Forgiveness of Trespasses
By Michael Shafto
HE OPENED THE letter
and read it straight through, from beginning to end without pause. Then he went over to the window of the livingroom of his
third floor flat, stuck his head out and swore in angry frustration. It was as though he couldn’t bear to have the words
and the rage with which they were flung from his mouth sully the clean, well-lit neatness of the small bachelor flat. Finally,
his anger exhausted, he began to tear the letter in small pieces and let the fragments flutter from his fingers to the courtyard
below. It was just a short letter, one page, and the job was soon done.
His name was Jack Robinson, and at school he was known as “Flash”: because he was the fastest runner over any
distance up to 400m, and because of the expression people used to describe swiftness. You know, “before you could say
Knowing the probable consequences, no thinking parent would have coupled the two names. But then neither of his parents had
given the name. His father, whoever he might have been, didn’t know of his existence. His mother was Renee Robinson,
and it was she who had tied a label to one of his tiny wrists with the inscription “Robinson” on it. Then wrapping
him in a shawl had placed him on the doorstep of the Brer Rabbit Home for Abandoned Children.
It was Marcia Truehart’s fault, when you came right down to it. Not that she’d done it with any malice. Marcia
simply didn’t have time for malice. She was the home’s matron and general factotum – and that job description
alone ought to tell you just how busy she was from morning till night, running after the eighteen kids she had charge of,
without a single helper. It was twenty-three years ago now that she’d opened the front door as usual to let in good
fresh air in the early morning, and found the little tyke. She looked at the nametag; it was tied with soft wool that was
fast coming loose. “Robinson,” she read aloud. “Hmm… We’ll have to call you ‘Jack’.”
BY the time Jack
was eight he’d already been in four foster homes. His foster parents –decent normal people without exception –
all had the same reservation about him: Jack could not settle down and become part of the family. Matron Truehart would have
been the first to concur. From his earliest days at the home, after the matron had explained to him how he was different from
other children, Jack became obsessed with finding his real parents – his mother in particular. Never a day went by that
he didn’t pester the matron about finding his mother.
Marcia had kept the nametag. “Robinson” was written on it in script that was mostly small and spidery, only the
capital R done with a stubborn sort of flourish, as though the person who’d written it were saying: “Yes, that’s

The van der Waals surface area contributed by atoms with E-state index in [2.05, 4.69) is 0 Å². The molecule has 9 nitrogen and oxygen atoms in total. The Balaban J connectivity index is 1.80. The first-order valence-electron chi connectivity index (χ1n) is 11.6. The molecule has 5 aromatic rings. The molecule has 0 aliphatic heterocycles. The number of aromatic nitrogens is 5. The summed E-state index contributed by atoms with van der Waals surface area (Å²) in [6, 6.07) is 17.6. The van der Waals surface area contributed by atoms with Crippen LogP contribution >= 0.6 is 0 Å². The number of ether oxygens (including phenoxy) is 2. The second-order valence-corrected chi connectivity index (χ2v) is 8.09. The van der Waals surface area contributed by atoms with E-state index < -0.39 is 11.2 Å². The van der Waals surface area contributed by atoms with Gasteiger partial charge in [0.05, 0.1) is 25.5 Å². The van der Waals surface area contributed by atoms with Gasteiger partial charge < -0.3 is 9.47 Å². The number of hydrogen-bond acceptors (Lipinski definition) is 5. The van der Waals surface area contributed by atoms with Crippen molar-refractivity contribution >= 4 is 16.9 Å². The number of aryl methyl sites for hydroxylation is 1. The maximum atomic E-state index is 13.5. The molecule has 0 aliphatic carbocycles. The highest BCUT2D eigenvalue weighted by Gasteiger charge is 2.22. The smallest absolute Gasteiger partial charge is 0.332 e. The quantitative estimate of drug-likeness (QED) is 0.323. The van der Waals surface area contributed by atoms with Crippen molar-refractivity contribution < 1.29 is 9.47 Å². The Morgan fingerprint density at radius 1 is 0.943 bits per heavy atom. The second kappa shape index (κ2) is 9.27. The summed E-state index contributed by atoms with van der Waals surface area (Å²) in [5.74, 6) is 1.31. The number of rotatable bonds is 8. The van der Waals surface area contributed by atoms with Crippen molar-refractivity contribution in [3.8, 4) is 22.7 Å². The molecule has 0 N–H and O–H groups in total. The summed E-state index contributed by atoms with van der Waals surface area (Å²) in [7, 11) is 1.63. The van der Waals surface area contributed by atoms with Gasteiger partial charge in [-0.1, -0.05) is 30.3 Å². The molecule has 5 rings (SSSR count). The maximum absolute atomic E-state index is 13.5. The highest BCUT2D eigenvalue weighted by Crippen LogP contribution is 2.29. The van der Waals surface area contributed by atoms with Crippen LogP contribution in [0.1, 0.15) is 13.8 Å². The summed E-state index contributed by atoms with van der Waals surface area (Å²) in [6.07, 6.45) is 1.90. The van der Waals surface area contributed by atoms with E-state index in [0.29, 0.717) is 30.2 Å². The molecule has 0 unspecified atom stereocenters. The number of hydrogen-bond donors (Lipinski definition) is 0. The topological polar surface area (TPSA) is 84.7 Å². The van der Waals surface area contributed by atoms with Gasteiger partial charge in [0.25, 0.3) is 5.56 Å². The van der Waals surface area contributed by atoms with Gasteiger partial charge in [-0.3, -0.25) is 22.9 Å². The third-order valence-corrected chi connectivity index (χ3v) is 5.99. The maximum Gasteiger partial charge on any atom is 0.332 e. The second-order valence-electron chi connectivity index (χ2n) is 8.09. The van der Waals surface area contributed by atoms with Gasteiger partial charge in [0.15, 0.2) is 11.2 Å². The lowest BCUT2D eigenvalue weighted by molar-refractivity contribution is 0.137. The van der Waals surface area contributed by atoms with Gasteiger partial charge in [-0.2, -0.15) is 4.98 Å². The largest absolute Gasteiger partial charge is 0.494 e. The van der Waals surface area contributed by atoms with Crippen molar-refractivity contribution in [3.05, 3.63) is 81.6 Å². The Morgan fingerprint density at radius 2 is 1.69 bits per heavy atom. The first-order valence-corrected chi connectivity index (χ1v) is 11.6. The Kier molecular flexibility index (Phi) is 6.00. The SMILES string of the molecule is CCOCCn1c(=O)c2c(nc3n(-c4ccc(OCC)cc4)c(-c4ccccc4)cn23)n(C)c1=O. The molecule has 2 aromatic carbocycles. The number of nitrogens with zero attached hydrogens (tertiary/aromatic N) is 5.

me – my name – and I’m proud of it!” Jack had immediately demanded she give it to him when Marcia
told him about it. “I want it. It’s mine,” he said, with a pent up, barely controlled fury.
He never tired of asking questions about his arrival at the home. He wanted to know everything. Marcia told him she was certain
his mother had not been married; that almost definitely Robinson was her surname; that, yes, probably she was a resident of
their city; and that maybe she even lived in the close proximity of the Brer Rabbit home.
He was very bright. By the age of four he was demanding the matron search the
local telephone directory
for Robinsons in their city, also the nearby towns and districts.
One weekend when he’d
been alone at the home with Marcia – the rest of the children all
prospective foster families or on the elephant park outing arranged by the
– he’d nagged until she had phoned all twenty-two Robinsons in the district.
“No, Jacky,” she told him when finally the marathon phoning session was over, “none of them could have been
her. Honest, darling. You heard, I asked them all – all the ladies I spoke to – whether any of them had a baby
four years ago. Some got quite cross!” She said his mother must have moved away; that he should forget about that now
and concentrate on a family, the Pattersons, who were making inquiries about fostering him, with a view to full adoption,
if things worked out. They were wealthy and would be able to give him all the advantages of a privileged life.
Marcia was not telling the complete truth. One of the women she’d spoken to had sounded very uncertain of herself. Answering
in a shaky voice, she had become strangely agitated, almost confrontational when Marcia’s questions had taken on a personal
aspect. “Who is this? What gives you the right to ask such a personal question? Have you know I take great exception
to this… sort of thing,” and abruptly rang off.
The entry in the telephone directory was Robinson WW, Accountant, in one of the city’s upmarket suburbs. The matron
had underlined it at the time. “Yes, this is the Robinson residence,” the nicely modulated voice had begun when
Marcia got through. “Is it my dad, Mr. William Robinson, you’re wanting? He’s not in I’m afraid. I’m
Renee. Beg your pardon…? Who is this…?” It was then her voice had begun to shake.
The following year, Marcia Truehart met and married a new doctor who was called in to look after several of the children following
an outbreak of measles at the home. Becoming Mrs. Denbow, she and her husband later that year moved to England and a country practice in Somerset. After a while, becoming a mother herself, she forgot about the intense young lad
she had found on the Brer Rabbit home doorstep; the boy she’d given the name “Jack” to go with the surname,
Robinson, that was on the nametag tied to his wrist.
EVERY word of
the letter, its scraps still floating on the late afternoon air, was imprinted on Jack’s brain. Silly cow! On his birthday,
what’s more. His twenty-third.
Darling - Happy birthday! Now that at last I’ve found you after
all these years of searching I am able to say it. You’ll never know